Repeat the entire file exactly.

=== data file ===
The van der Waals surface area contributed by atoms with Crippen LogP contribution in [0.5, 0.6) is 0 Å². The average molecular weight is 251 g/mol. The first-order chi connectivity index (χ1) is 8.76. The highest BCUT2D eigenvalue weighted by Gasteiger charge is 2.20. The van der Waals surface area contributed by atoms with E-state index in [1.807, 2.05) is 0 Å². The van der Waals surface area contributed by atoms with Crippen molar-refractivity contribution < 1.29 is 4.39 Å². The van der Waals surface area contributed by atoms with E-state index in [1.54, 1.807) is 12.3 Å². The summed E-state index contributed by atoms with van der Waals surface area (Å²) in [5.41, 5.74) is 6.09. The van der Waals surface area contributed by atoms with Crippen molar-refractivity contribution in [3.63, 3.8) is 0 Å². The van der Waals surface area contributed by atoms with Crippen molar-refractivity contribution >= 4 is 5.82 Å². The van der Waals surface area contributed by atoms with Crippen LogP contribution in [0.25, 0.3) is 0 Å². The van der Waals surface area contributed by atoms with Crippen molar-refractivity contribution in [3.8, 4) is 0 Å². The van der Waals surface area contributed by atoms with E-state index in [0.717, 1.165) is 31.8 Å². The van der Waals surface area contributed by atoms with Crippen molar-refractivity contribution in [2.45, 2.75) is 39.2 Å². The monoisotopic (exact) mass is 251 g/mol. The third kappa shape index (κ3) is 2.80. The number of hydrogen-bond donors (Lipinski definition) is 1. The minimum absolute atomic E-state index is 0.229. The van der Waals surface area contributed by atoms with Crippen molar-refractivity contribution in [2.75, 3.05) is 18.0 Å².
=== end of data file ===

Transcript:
The van der Waals surface area contributed by atoms with Crippen LogP contribution in [0.5, 0.6) is 0 Å². The average molecular weight is 251 g/mol. The first-order chi connectivity index (χ1) is 8.76. The highest BCUT2D eigenvalue weighted by Gasteiger charge is 2.20. The van der Waals surface area contributed by atoms with E-state index in [1.807, 2.05) is 0 Å². The van der Waals surface area contributed by atoms with Crippen molar-refractivity contribution < 1.29 is 4.39 Å². The van der Waals surface area contributed by atoms with E-state index in [1.54, 1.807) is 12.3 Å². The summed E-state index contributed by atoms with van der Waals surface area (Å²) in [5.41, 5.74) is 6.09. The van der Waals surface area contributed by atoms with Crippen molar-refractivity contribution in [3.63, 3.8) is 0 Å². The van der Waals surface area contributed by atoms with Crippen molar-refractivity contribution >= 4 is 5.82 Å². The van der Waals surface area contributed by atoms with Crippen LogP contribution in [0.25, 0.3) is 0 Å². The van der Waals surface area contributed by atoms with Crippen molar-refractivity contribution in [3.8, 4) is 0 Å². The van der Waals surface area contributed by atoms with E-state index in [0.717, 1.165) is 31.8 Å². The van der Waals surface area contributed by atoms with Crippen molar-refractivity contribution in [2.45, 2.75) is 39.2 Å². The monoisotopic (exact) mass is 251 g/mol. The third kappa shape index (κ3) is 2.80. The number of hydrogen-bond donors (Lipinski definition) is 1. The minimum absolute atomic E-state index is 0.229. The van der Waals surface area contributed by atoms with Crippen molar-refractivity contribution in [2.75, 3.05) is 18.0 Å².